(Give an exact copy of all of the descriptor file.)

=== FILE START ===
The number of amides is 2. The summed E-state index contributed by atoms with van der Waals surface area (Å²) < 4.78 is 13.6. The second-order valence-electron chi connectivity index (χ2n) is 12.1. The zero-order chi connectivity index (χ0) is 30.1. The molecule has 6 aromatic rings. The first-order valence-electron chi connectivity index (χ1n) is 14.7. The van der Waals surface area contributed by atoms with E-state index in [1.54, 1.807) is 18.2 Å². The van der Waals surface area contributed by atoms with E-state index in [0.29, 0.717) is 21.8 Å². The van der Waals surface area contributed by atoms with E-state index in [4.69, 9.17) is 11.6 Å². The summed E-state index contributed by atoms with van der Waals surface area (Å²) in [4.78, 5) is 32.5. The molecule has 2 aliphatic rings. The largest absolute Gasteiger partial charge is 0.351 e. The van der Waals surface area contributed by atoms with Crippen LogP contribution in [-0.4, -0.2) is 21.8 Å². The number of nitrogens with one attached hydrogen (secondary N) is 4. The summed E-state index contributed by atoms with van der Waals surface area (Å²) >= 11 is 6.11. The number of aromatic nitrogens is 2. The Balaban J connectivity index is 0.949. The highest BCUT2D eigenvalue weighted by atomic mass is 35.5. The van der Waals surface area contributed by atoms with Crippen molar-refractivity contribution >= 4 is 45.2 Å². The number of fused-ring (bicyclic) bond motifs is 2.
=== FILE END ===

The number of amides is 2. The summed E-state index contributed by atoms with van der Waals surface area (Å²) < 4.78 is 13.6. The second-order valence-electron chi connectivity index (χ2n) is 12.1. The zero-order chi connectivity index (χ0) is 30.1. The molecule has 6 aromatic rings. The first-order valence-electron chi connectivity index (χ1n) is 14.7. The van der Waals surface area contributed by atoms with E-state index in [1.54, 1.807) is 18.2 Å². The van der Waals surface area contributed by atoms with E-state index in [0.29, 0.717) is 21.8 Å². The van der Waals surface area contributed by atoms with E-state index in [4.69, 9.17) is 11.6 Å². The summed E-state index contributed by atoms with van der Waals surface area (Å²) in [4.78, 5) is 32.5. The molecule has 2 aliphatic rings. The largest absolute Gasteiger partial charge is 0.351 e. The van der Waals surface area contributed by atoms with Crippen LogP contribution in [-0.4, -0.2) is 21.8 Å². The number of nitrogens with one attached hydrogen (secondary N) is 4. The summed E-state index contributed by atoms with van der Waals surface area (Å²) >= 11 is 6.11. The number of aromatic nitrogens is 2. The Balaban J connectivity index is 0.949. The highest BCUT2D eigenvalue weighted by atomic mass is 35.5. The van der Waals surface area contributed by atoms with Crippen molar-refractivity contribution >= 4 is 45.2 Å². The number of fused-ring (bicyclic) bond motifs is 2.